Cincinnati's Playoff Hunt: Why the Number Two Seed Matters
The NFL’s playoff picture is starting to develop, and as the numbers pile up and the standings shake out, there are plenty of great battles to keep an eye on over the final three weeks.
Many people will be watching the race for the NFC North and South, as both divisions are hotly contested with less than a month to go. And the AFC’s most-watched battle will be for the final wild card spot, as a gaggle of mediocre teams look to get hot at the right time and ride momentum through to the playoffs.
There’s one battle that may go unnoticed, but is of utmost importance for a playoff contender with high hopes to make a run to the Super Bowl.
The Cincinnati Bengals sit at 9-4, two games ahead of division rivals Baltimore. They’re going to coast to a first-place finish in the AFC North as a result, but they can’t let off the gas pedal as a result.
The Bengals trail the New England Patriots by a game in the race for the second first-round bye in the AFC, and with a win over the Pats in hand, the Bengals simply need to match New England’s record to take home the two seed and a home game in the divisional round.
So just how important is getting a home playoff game in the divisional round, avoiding a tough road trip to New England or Denver in the second round?
Let's see what the numbers say.
The Cincinnati Offense is Inconsistent at Best
The friendly confines of Paul Brown Stadium don’t mean very much to the Bengals’ offense, which shows no obvious signs of being better at home compared to on the road.
Using numberFire’s Net Expected Points data, which you can read more about by heading to the glossary, the Bengals don’t have any obvious offensive trends when it comes to playing in Cincinnati or another city. Net Expected Points track the number of expected points players and teams gain and lose based on their actions during a game. For the Bengals, their middle-of-the-road offense (ranked 15th in team NEP) has posted good games both at home and on the road, while also posting poor performances in Ohio and abroad.
In fact, when adjusted for strength of schedule, the per-play NEP for the Cincinnati offense is .01 on the road, and .00 at home. Despite the ups and downs of the season, the Bengal offense is excruciatingly average.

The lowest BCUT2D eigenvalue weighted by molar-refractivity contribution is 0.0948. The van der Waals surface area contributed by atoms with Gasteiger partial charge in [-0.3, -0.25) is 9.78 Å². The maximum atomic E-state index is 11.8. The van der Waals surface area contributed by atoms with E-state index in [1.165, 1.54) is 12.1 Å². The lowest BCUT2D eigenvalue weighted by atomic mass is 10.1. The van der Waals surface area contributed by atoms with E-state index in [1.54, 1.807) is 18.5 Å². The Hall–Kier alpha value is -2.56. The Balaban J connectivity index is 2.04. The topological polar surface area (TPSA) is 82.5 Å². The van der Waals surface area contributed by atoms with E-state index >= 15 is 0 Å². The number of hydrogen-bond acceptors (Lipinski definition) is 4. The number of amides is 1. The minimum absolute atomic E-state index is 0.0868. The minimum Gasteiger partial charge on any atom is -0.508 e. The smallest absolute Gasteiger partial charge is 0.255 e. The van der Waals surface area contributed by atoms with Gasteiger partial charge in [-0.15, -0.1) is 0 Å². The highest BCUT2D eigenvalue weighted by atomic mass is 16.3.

But offense isn’t why the Bengals matter. Offense for the Bengals is like the salad at an all-you-can-eat pizza buffet. It’s not the reason you showed up, but you might pretend to like it for a few minutes before moving on to the good stuff.
For the Bengals, it's all about defense.
The Cincinnati Defense Needs to Be at Home
Unlike the offense, which seems to roll dice or draw straws to determine whether or not it should be good or bad on a given week, there is a clear correlation between the Bengals defense being at home and performing better.
In fact, up until Week 14, the Bengals posted a negative Adjusted Defensive NEP every week they played at home. Negative NEP is good for defenses, because it means the defense is taking away expected points from the offense.
With that in mind, here is a chart of average NEP numbers per game for the Bengals, broken down into home and road contests. DNEP is overall NEP for the defense, while DPNEP is passing defense and DRNEP is rushing defense. This chart's data is adjusted, so it takes into account strength of schedule.
|Location||Adj. DNEP||Adj. DPNEP||Adj. DRNEP|
A defense producing -7.64 NEP per game would lead the NFL in that metric by a decent margin, while a 2.26 Adjusted DNEP average would be squarely in the middle of the league. If you don't understand why the Bengals need a home game with those numbers in mind, I'm not sure watching sports is a hobby you should consider making a big part of your life.
And considering that the Bengals posted a -8.70 Adj. DNEP against the Patriots in their first meeting in southern Ohio, they'll prefer to recreate that performance in the playoffs in their home stadium, rather than trying to take down Tom Brady in Foxboro with a defense that doesn't excel on the road.
Definitely keep watching the other playoff battles that are heating up over the next three weeks, but don't forget this crucial showdown in the AFC. Because if the Bengals get a home playoff game in the second round, they'll have a legitimate shot to get to the AFC Championship, meaning they're a Denver Broncos' upset away from hosting the title game and being prohibitive favorites to go to the Super Bowl.